Reuters reported Wednesday on extensive documentation linking front companies in Iran and Syria with Chinese telecom giant Huawei, whose Chief Financial Officer Meng Wanzhou is currently in Canadian custody and may face extradition to the United States.
The United States wishes to prosecute Meng for using fraudulent means to evade sanctions against Iran. She is currently out on bail ahead of a February 6 hearing on the U.S. extradition request.
Reuters noted the U.S. case alleges ties between Huawei and a telecom company in Tehran called Skycom Tech and the shell company that owns it, Canicula Holdings. Documents described by the Reuters report suggests those ties were very strong indeed:
The documents reveal that a high-level Huawei executive appears to have been appointed Skycom’s Iran manager. They also show that at least three Chinese-named individuals had signing rights for both Huawei and Skycom bank accounts in Iran. Reuters also discovered that a Middle Eastern lawyer said Huawei conducted operations in Syria through Canicula.
The previously unreported ties between Huawei and the two companies could bear on the U.S. case against Meng, who is the daughter of Huawei founder Ren Zhengfei, by further undermining Huawei’s claims that Skycom was merely an arms-length business partner.
Huawei, U.S. authorities assert, retained control of Skycom, using it to sell telecom equipment to Iran and move money out via the international banking system. As a result of the deception, U.S. authorities say, banks unwittingly cleared hundreds of millions of dollars of transactions that potentially violated economic sanctions Washington had in place at the time against doing business with Iran.
Although the exact details of the U.S. case against Meng have not been made public, Reuters cited its previous reporting as an influence on prosecutors who contend Skycom was employed in a scheme to sell embargoed computer equipment to Iran, defrauding a number of financial institutions in the process.
Meng and other employees of Huawei are accused of lying to banks that inquired about the Chinese company’s relationship with Skycom. One darkly comical allegation has Meng assuring a bank executive in 2013 that Huawei sold off its interest in Skycom, without mentioning those shares were bought by another company Huawei controlled, Canicula Holdings.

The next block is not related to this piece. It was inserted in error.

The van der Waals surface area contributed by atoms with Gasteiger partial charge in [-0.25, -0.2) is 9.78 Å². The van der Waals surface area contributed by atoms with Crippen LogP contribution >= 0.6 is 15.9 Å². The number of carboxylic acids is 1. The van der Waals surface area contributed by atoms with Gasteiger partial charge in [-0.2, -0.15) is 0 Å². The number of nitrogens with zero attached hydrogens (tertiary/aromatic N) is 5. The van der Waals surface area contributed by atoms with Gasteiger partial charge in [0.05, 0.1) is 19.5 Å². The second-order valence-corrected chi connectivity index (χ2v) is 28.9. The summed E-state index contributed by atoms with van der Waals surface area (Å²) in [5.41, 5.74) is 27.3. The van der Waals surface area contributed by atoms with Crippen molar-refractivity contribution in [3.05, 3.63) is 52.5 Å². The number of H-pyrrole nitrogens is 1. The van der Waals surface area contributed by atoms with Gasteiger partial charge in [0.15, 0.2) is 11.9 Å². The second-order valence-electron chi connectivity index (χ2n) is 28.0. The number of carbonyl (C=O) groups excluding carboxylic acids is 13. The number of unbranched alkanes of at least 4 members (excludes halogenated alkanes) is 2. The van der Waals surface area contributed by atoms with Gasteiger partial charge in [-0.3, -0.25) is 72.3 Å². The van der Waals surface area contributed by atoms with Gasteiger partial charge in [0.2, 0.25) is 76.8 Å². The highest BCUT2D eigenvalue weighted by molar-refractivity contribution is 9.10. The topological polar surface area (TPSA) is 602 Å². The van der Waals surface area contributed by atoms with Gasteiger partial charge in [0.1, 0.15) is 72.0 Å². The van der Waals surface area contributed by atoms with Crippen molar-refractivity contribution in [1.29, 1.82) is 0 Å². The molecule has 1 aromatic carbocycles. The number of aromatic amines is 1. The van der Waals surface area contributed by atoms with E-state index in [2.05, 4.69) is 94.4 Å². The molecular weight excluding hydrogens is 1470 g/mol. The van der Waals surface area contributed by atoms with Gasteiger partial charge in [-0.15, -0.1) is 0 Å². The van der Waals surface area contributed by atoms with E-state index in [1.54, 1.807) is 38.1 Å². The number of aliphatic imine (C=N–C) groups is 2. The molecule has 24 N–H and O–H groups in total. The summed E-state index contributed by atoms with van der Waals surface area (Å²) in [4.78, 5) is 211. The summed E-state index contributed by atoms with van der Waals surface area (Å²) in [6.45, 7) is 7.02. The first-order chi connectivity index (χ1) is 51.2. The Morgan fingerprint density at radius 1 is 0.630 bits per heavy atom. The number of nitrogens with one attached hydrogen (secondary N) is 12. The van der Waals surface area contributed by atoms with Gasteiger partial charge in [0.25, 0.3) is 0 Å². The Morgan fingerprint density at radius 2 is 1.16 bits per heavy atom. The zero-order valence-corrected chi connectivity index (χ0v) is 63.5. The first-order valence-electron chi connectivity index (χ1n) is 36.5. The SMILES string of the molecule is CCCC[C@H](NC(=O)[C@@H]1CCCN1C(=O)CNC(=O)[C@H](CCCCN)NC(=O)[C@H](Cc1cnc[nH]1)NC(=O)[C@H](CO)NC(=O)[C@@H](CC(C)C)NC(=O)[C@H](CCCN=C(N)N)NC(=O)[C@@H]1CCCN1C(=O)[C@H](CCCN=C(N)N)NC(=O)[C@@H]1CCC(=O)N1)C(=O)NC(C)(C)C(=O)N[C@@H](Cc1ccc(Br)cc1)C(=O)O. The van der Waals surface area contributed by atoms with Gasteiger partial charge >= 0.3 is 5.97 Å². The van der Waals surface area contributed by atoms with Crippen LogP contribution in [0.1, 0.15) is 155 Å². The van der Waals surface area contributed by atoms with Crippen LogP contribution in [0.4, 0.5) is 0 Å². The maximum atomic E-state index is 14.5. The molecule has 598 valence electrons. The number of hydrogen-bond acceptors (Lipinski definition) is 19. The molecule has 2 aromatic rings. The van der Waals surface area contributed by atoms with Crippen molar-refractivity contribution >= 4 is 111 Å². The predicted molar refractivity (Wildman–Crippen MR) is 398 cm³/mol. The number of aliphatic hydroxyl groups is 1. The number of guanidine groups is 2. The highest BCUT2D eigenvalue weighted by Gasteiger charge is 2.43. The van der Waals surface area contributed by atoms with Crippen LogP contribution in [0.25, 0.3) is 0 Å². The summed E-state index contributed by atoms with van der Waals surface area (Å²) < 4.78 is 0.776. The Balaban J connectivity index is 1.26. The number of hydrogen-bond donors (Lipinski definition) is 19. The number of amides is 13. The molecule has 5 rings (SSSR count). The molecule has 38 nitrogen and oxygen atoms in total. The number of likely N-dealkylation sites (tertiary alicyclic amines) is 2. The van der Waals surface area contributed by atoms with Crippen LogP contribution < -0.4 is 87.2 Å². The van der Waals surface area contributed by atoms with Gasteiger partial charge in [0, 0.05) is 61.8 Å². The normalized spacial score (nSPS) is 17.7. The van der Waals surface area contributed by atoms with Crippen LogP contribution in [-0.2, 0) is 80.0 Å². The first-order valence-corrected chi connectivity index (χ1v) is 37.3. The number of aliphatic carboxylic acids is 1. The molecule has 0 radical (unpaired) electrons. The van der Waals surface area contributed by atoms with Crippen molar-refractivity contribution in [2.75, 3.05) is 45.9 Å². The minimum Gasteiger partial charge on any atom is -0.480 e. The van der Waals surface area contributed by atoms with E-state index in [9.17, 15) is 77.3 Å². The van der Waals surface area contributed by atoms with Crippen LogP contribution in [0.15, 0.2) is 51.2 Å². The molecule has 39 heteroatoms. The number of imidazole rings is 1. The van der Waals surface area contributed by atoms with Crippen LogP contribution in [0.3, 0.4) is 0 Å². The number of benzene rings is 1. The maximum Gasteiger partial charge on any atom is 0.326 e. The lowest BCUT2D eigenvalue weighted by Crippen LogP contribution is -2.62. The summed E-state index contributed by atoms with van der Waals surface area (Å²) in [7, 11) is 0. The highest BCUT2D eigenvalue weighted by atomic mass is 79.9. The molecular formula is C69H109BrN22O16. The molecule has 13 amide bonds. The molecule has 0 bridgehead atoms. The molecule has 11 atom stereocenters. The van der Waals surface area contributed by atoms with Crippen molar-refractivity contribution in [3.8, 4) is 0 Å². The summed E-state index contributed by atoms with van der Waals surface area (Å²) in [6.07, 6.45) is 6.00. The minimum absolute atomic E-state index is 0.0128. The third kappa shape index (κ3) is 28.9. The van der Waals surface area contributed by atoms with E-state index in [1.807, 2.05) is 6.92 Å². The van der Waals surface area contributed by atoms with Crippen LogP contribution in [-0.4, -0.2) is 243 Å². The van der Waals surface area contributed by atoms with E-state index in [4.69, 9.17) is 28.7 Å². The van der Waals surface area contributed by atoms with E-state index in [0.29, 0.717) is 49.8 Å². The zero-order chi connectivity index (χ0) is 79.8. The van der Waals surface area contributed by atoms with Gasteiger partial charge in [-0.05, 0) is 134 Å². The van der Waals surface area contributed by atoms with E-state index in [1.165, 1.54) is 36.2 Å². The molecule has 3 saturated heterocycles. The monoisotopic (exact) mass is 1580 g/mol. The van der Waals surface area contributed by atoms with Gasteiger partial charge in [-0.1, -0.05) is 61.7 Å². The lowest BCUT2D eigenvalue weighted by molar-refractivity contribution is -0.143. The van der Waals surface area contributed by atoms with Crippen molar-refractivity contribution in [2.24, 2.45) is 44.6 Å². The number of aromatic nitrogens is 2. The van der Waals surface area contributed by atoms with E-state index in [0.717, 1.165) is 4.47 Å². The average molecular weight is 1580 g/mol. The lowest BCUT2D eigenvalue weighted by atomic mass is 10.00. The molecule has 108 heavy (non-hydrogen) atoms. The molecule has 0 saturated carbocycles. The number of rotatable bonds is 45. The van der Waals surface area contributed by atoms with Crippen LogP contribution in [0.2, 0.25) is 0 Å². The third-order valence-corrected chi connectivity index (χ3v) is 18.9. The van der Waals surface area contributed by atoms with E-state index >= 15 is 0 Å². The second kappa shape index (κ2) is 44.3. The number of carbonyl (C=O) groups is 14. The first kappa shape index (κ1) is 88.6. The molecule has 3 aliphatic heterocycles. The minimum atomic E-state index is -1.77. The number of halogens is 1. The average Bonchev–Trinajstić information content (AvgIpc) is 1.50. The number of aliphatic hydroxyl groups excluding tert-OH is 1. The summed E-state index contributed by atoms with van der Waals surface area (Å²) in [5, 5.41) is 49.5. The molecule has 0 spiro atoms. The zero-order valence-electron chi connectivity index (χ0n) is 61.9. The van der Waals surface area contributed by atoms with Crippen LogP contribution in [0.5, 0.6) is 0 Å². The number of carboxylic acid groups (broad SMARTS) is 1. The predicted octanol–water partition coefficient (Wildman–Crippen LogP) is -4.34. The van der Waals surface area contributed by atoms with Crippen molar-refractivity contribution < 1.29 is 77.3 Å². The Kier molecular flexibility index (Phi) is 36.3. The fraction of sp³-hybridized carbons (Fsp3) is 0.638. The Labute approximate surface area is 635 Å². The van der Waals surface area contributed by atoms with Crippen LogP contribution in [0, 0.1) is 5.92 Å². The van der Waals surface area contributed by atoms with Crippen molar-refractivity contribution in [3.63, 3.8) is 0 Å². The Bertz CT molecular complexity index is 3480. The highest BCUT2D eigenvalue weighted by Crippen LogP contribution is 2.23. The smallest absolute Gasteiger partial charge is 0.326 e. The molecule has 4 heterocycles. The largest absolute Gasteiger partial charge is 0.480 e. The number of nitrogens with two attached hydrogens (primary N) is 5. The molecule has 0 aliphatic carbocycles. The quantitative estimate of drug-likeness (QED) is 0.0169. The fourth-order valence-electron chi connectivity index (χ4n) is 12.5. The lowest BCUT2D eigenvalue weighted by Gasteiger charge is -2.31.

A good number of Huawei executives also seem to have been Skycom executives, generating an impressive volume of Skycom paperwork plastered with Huawei logos. Reuters tried to interview one of those exceptionally hard-working executives, Huawei Middle Eastern regional president/Skycom Iran branch manager Shi Yaohong, but he hung up on them.
“Many corporate records filed by Skycom in Iran list signatories for its bank accounts in the country. Most of the names are Chinese; at least three of the individuals had signing rights for both Skycom and Huawei bank accounts,” Reuters observed.
As for Canicula Holdings, it turns out to have an office in the capital city of another heavily sanctioned country, Syria. A Middle Eastern business news article in 2014 asserted that Canicula was a unit of Huawei. U.S. investigators have determined Canicula did business with telecom operations in Syria, one of them an Iranian cell phone company that buys equipment from Huawei. Canicula’s office in Damascus was swiftly and unceremoniously shut down in late 2017 for unclear reasons.
The Chinese government grows increasingly nervous and combative as Meng’s extradition hearing approaches and the evidence against her piles up. China’s state-run Global Times declared on Wednesday that Beijing will “push for her unconditional release and is ready with possible responses to Canada if the latter fails to correct its mistakes.”
The Global Times anticipated U.S. President Donald Trump will drop the charges against Meng in exchange for a better trade deal with China – a prediction made largely to intimidate Canada by convincing it the U.S. will not save it from China’s wrath if Meng is not allowed to walk free:
Canada seems to be isolated on Meng’s case, as trade talks between China and the US, which Trump had said he may intervene in Meng’s case to help close the trade deal, is likely to end this week.
The positive sign in trade talks has created a favorable environment for resolving Meng’s case, Diao Daming, a US studies expert and an associate professor at the Renmin University of China, told the Global Times.
Daniel W. Levy, a principal in the New York office of Mckool Smith and a former Assistant US Attorney for the Southern District of New York, told the Global Times that it is unlikely that the US will not seek extradition in Meng’s case, but Meng can challenge extradition in Canada under Canadian law.
If the extradition materializes, China-Canada relations would suffer; and that China has also prepared a response for this situation, such as travel restrictions to Canada and Canadian imports, according to experts.
A new poll reported by Canada’s Globe and Mail on Tuesday suggested China’s heavy-handed tactics are backfiring by stiffening Canadian resolve. The poll found the arrest of Meng in Vancouver is seen as justified by 56 percent of Canadians, while only 29 percent feel the arrest was “economically motivated and threatens to damage relations with China.”
83 percent of Canadians now have a negative view of China’s government and 53 percent see it as a national security threat, numbers said to have grown worse after China began arresting Canadian citizens in what is widely seen as an effort to press for Meng’s release.